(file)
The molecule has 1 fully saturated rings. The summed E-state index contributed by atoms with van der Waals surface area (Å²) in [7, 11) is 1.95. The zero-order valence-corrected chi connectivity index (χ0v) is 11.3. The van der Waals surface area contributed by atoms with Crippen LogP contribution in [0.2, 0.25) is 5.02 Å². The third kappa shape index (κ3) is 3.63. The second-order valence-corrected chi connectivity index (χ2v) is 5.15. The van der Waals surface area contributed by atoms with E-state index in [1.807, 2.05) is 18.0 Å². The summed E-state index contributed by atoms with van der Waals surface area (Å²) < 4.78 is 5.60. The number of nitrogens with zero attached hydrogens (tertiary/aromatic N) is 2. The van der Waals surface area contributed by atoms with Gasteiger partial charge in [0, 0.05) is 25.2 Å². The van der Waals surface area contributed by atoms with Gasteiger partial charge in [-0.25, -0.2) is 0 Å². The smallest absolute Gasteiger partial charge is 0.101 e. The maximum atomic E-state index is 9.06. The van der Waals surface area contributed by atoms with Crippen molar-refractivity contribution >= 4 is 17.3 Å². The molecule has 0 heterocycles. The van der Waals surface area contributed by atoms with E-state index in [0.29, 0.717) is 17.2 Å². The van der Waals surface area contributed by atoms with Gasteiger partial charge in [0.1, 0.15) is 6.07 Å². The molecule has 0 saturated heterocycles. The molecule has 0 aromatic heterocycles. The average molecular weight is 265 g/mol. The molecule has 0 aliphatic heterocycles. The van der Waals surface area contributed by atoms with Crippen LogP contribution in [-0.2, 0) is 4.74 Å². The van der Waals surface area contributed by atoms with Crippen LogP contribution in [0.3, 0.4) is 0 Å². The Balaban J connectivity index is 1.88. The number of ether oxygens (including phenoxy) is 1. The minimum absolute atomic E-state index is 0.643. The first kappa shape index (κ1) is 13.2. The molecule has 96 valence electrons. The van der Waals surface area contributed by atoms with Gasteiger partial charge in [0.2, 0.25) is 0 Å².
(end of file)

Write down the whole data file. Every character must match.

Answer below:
The molecule has 1 fully saturated rings. The summed E-state index contributed by atoms with van der Waals surface area (Å²) in [7, 11) is 1.95. The zero-order valence-corrected chi connectivity index (χ0v) is 11.3. The van der Waals surface area contributed by atoms with Crippen LogP contribution in [0.2, 0.25) is 5.02 Å². The third kappa shape index (κ3) is 3.63. The second-order valence-corrected chi connectivity index (χ2v) is 5.15. The van der Waals surface area contributed by atoms with E-state index in [1.807, 2.05) is 18.0 Å². The summed E-state index contributed by atoms with van der Waals surface area (Å²) < 4.78 is 5.60. The number of nitrogens with zero attached hydrogens (tertiary/aromatic N) is 2. The van der Waals surface area contributed by atoms with Gasteiger partial charge in [0, 0.05) is 25.2 Å². The van der Waals surface area contributed by atoms with Gasteiger partial charge in [-0.25, -0.2) is 0 Å². The smallest absolute Gasteiger partial charge is 0.101 e. The maximum atomic E-state index is 9.06. The van der Waals surface area contributed by atoms with Crippen molar-refractivity contribution >= 4 is 17.3 Å². The molecule has 0 heterocycles. The van der Waals surface area contributed by atoms with E-state index in [0.29, 0.717) is 17.2 Å². The van der Waals surface area contributed by atoms with Gasteiger partial charge in [0.1, 0.15) is 6.07 Å². The molecule has 0 saturated heterocycles. The molecule has 0 aromatic heterocycles. The average molecular weight is 265 g/mol. The molecule has 0 aliphatic heterocycles. The van der Waals surface area contributed by atoms with Crippen LogP contribution in [-0.2, 0) is 4.74 Å². The van der Waals surface area contributed by atoms with Crippen LogP contribution in [0.3, 0.4) is 0 Å². The Balaban J connectivity index is 1.88. The number of ether oxygens (including phenoxy) is 1. The minimum absolute atomic E-state index is 0.643. The first kappa shape index (κ1) is 13.2. The molecule has 96 valence electrons. The van der Waals surface area contributed by atoms with Gasteiger partial charge in [0.2, 0.25) is 0 Å².